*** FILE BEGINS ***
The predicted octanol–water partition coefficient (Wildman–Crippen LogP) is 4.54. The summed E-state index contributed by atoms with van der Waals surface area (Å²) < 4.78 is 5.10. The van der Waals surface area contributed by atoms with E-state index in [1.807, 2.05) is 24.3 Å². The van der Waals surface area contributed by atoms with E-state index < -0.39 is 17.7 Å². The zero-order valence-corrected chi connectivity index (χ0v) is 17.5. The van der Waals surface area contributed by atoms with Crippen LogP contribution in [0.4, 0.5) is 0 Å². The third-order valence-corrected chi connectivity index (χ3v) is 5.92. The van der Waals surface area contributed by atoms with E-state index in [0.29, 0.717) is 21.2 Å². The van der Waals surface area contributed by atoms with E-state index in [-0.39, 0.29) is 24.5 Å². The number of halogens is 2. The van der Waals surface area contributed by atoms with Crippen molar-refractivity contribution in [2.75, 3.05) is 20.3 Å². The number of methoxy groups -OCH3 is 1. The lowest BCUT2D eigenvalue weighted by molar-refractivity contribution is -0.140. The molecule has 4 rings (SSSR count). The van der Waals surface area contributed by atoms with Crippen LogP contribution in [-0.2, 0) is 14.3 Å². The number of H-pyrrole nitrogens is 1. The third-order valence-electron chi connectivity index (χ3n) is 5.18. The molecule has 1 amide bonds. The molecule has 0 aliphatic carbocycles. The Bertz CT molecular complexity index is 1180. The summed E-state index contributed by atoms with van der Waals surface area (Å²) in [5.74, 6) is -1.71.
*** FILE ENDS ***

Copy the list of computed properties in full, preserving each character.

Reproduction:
The predicted octanol–water partition coefficient (Wildman–Crippen LogP) is 4.54. The summed E-state index contributed by atoms with van der Waals surface area (Å²) < 4.78 is 5.10. The van der Waals surface area contributed by atoms with E-state index in [1.807, 2.05) is 24.3 Å². The van der Waals surface area contributed by atoms with E-state index < -0.39 is 17.7 Å². The zero-order valence-corrected chi connectivity index (χ0v) is 17.5. The van der Waals surface area contributed by atoms with Crippen LogP contribution in [0.4, 0.5) is 0 Å². The third-order valence-corrected chi connectivity index (χ3v) is 5.92. The van der Waals surface area contributed by atoms with E-state index in [0.29, 0.717) is 21.2 Å². The van der Waals surface area contributed by atoms with E-state index in [-0.39, 0.29) is 24.5 Å². The number of halogens is 2. The van der Waals surface area contributed by atoms with Crippen molar-refractivity contribution in [2.75, 3.05) is 20.3 Å². The number of methoxy groups -OCH3 is 1. The lowest BCUT2D eigenvalue weighted by molar-refractivity contribution is -0.140. The molecule has 4 rings (SSSR count). The van der Waals surface area contributed by atoms with Crippen LogP contribution in [-0.2, 0) is 14.3 Å². The number of H-pyrrole nitrogens is 1. The third-order valence-electron chi connectivity index (χ3n) is 5.18. The molecule has 1 amide bonds. The molecule has 0 aliphatic carbocycles. The Bertz CT molecular complexity index is 1180. The summed E-state index contributed by atoms with van der Waals surface area (Å²) in [5.74, 6) is -1.71.